Despite the low numbers of patients they are treating, pharmacists say they have learnt a lot from the experience. One take-home message from the field hospitals is how quickly decisions can be made when the situation requires it.

“The bureaucracy has been totally stripped away from the process and clinicians have just been allowed to do what needs to be done to get the job done to set this up,” explains Banner.

Roberts believes there are already a lot of lessons to be learnt from the pandemic.

“The barriers that have been there for so long just suddenly evaporate because you’re placed in that situation. I think, as a profession, there will be a lot more collaboration — a lot more thinking, ‘we made all these changes because of COVID-19, why would we go back’?”

In Manchester, Murdoch says working in NHS Nightingale Hospital North West has taught her the importance of building relationships in person and not just through a computer.

“I work in a massive trust and we spend a lot of time emailing people … [but] walking things through and getting decisions made face-to-face is something that we need to learn to continue in a post-COVID world,” she says.

For many of the pharmacists involved in the COVID-19 field hospitals, the experience of dealing with the pandemic could be the only time they face such a challenge in their careers.

“Speaking on behalf of everyone who’s working in the pharmacy department here at Nightingale — it has been one of the most rewarding and positive experiences of our careers,” says Harchowal.

“It has felt really collaborative and genuinely non-hierarchical; a real team approach focused on improving the care for our patients every single day. It’s been hard work … but the people here at Nightingale have been nothing but an absolute delight to be with.”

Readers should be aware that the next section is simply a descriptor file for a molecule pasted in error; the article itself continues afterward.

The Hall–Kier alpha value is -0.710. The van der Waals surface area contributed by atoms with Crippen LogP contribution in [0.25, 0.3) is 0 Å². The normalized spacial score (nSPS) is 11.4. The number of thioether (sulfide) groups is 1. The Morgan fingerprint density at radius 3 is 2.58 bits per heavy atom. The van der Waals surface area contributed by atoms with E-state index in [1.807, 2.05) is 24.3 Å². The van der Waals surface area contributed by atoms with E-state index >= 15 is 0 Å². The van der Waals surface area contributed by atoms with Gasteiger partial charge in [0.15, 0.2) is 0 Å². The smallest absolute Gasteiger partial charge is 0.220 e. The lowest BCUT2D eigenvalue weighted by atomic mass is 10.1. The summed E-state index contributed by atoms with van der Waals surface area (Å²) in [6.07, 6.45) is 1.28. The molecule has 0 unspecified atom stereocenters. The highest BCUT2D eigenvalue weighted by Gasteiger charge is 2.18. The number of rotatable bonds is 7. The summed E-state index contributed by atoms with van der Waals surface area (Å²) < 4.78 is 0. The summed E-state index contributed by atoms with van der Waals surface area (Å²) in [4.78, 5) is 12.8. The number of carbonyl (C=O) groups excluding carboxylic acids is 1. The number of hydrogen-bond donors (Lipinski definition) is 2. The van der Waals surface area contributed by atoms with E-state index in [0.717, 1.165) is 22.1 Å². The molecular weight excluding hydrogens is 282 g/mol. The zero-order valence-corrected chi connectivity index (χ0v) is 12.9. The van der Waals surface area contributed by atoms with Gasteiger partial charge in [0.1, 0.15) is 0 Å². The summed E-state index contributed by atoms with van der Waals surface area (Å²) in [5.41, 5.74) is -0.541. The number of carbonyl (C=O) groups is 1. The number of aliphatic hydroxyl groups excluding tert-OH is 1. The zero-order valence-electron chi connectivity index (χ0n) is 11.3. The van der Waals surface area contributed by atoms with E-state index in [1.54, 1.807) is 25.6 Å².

“Because staff are all in PPE, I think it takes away some of the barriers of who anybody is — you’re there valued as a healthcare member and a member of that team,” he adds.

Banner says he is keen not to lose the learning that has been generated during his time at the Dragon’s Heart Hospital.

“The flexibility of the whole team has been absolutely amazing. We’ve gone to a seven-day working pattern in about two weeks … it has allowed us to modernise our service very, very rapidly. I hope we don’t lose it when this is all over.”

Roberts says that the set-up of the NHS Louisa Jordan Hospital represented “human nature at its finest”.

“The energy and experience of the set-up was an absolute privilege [to be a part of], although you have to remember we’re doing this for a terrible reason, and we hoped that we’d never have to open the hospital … that team spirit in action, that’s probably the first time I’ve ever seen it executed to that level.

“I’ll never see that again in my career, I don’t think. I’m really proud of my profession.”

Last updated
The Pharmaceutical Journal, PJ, May 2020, Vol 304, No 7937;304(7937):DOI:10.1211/PJ.2020.20207956